Ok, back to the question at hand. Where did the Middle Eastern come from?
Looking at the percentages above, you can see that if Ray’s Uncle was in fact 8% (plus or minus about 2%, so we’ll just call it 8%) Middle Eastern, his Middle Eastern relative would be either a great-grandparent or a great-great-grandparent. Given that generational length is typically 25 to 30 years, assuming Ray’s birth in 1960 and his uncles in 1940, this means that this Middle Eastern person would have been living on Hatteras Island between 1835 and 1860 using 25 year generations and between 1810 and 1840 using 30 year generations. Having worked with the original records extensively, I can assure you that there were no Middle Eastern people on Hatteras Island at that time. Furthermore, there were no Middle Eastern people on Hatteras earlier in the 1800s or in the 1700s that are reflected in the records. This includes all existent records, deed, marriages, court, tax, census, etc.
What we do find, however, are both Native Americans, slaves and free people of color who may be an admixture of either or both with Europeans. In fact, we find an entire community adjacent to the Indian village that is admixed.
We published an article in the Lost Colony Research Group Newsletter that discusses this mixed community when we identified the families involved. It’s titled, “Will the Real Scarborough, Basnett and Whidbee Please Stand Up” and details our findings.
These families were present on the island and were recorded as being “of color” before 1790, so the intermarriage occurred early in the history of the island.
Furthermore, these families continued to intermarry and they continued to live in the same community as before. In fact, in May and June of 2012, we visited with a woman who still owns the Indian land sold by the Indians to her family members in 1788! And yes, Ray’s surname is one of the surnames who intermarried with these families. In fact, it was someone with his family surname who bought the land that included the Indian village in 1788 from a Hatteras Indian woman.
So what does this tell us?
Having worked with the autosomal results of people who are looking for small amounts of Native American ancestry, I often see this “Middle Eastern” admixture. I’ve actually come to expect it. I don’t believe it’s accurate. I believe, for some reason, tri-racial admixture is being measured as “Middle Eastern.” If you look at the non-Jewish Middle East, this actually makes some sense. There is no other place in the world as highly admixed with a combination of African, European (Caucasian) and Asian. I’m not surprised that early admixture in the US that includes white, African and Native American looks somewhat the same as Middle Eastern in terms of the population as a whole. Regardless of why, this is what we are seeing on a regular basis.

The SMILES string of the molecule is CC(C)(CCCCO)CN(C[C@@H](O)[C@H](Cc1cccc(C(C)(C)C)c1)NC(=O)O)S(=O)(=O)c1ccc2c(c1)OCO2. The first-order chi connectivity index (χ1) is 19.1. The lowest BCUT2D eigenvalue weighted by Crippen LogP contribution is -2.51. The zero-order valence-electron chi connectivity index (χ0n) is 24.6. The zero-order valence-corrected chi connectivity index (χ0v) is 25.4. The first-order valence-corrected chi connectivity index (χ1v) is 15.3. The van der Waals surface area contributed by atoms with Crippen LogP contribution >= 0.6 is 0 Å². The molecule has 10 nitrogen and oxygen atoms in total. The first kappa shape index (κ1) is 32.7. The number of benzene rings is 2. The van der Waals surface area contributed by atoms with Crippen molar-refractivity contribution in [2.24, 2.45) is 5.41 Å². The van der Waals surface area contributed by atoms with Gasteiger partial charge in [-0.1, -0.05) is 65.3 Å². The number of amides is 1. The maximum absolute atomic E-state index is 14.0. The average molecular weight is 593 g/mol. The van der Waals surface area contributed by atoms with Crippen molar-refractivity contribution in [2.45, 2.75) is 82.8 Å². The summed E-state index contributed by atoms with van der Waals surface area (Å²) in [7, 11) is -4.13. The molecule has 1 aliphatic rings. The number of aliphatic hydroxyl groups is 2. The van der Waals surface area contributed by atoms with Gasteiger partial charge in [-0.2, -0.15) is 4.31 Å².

New technology is on the horizon which will, hopefully, resolve some of this ambiguous minority admixture identification. As new discoveries are made, as we discussed when we talked about “Ethnicity Finders” in the blog a few days ago, we learn more and will be able to more acutely refine these minority amounts of trace admixture.
If Ray’s ancestor in 1750 was a Hatteras Indian, and if there was no Lost Colonist European admixture already in the genetic mix, then using a 25 year generation, we would see the following percentages of ethnicity in subsequent generations, assuming marriage to a 100% Caucasian in each generation, as follows:
- 1750 – 100% Indian
- 1775 – next generation, married white settler – 50% Indian
- 1800 – 25% Indian
- 1825 – 13.5% Indian
- 1850 — 6.25% Indian
- 1875 — 3.12% Indian
- 1900 – 1.56% Indian
- 1925 – 0.78% Indian
- 1950 – 0.39% Indian
Remember, however, about endogamy. This group of people were neighbors and lived in a relatively isolated community. They married each other. Every time they married someone else who descended from someone who was a Hatteras Indian in 1750, their percentage of Native Heritage in the subsequent generation doubled as compared to what it would have been without double inheritance. So if Ray’s Uncle is descended several times from Hatteras Indians due to intermarriage within that community, it’s certainly possible that he would carry 6-10% Native admixture. There are also records that suggest possible African admixture early in the Native community.
So now to answer Ray’s last question about inheritance.
Ray wanted to know why he didn’t show any “Middle Eastern” admixture when his uncle did.
Remember that Ray’s Uncle has two “genetic transmission events” that differ from Ray’s line. Ray’s Uncle, even though he had the same parents as Ray’s father, inherited differently from his parents. Children inherit half of their DNA from each parents, but not necessarily the same half. Maybe Ray’s father inherited little or none of the Native admixture. In the next generation, Ray inherited half of his father’s DNA and half of his mother’s. We have no way of knowing in which of these two transmission events Ray lost the Native admixture, or whether it’s there, but in such small pieces that the technology today can’t detect it.
Hopefully the new technology on the horizon will improve all aspects of autosomal admixture analysis and ethnicity detection. But for today, if you see the dreaded “Middle East” result appear as one of your autosomal geographic locations and your family isn’t Jewish and has been in the states since colonial times, think to yourself ‘racial admixture’ and revisit this topic as the technology improves. In other words, as far as I’m concerned, the jury is still out!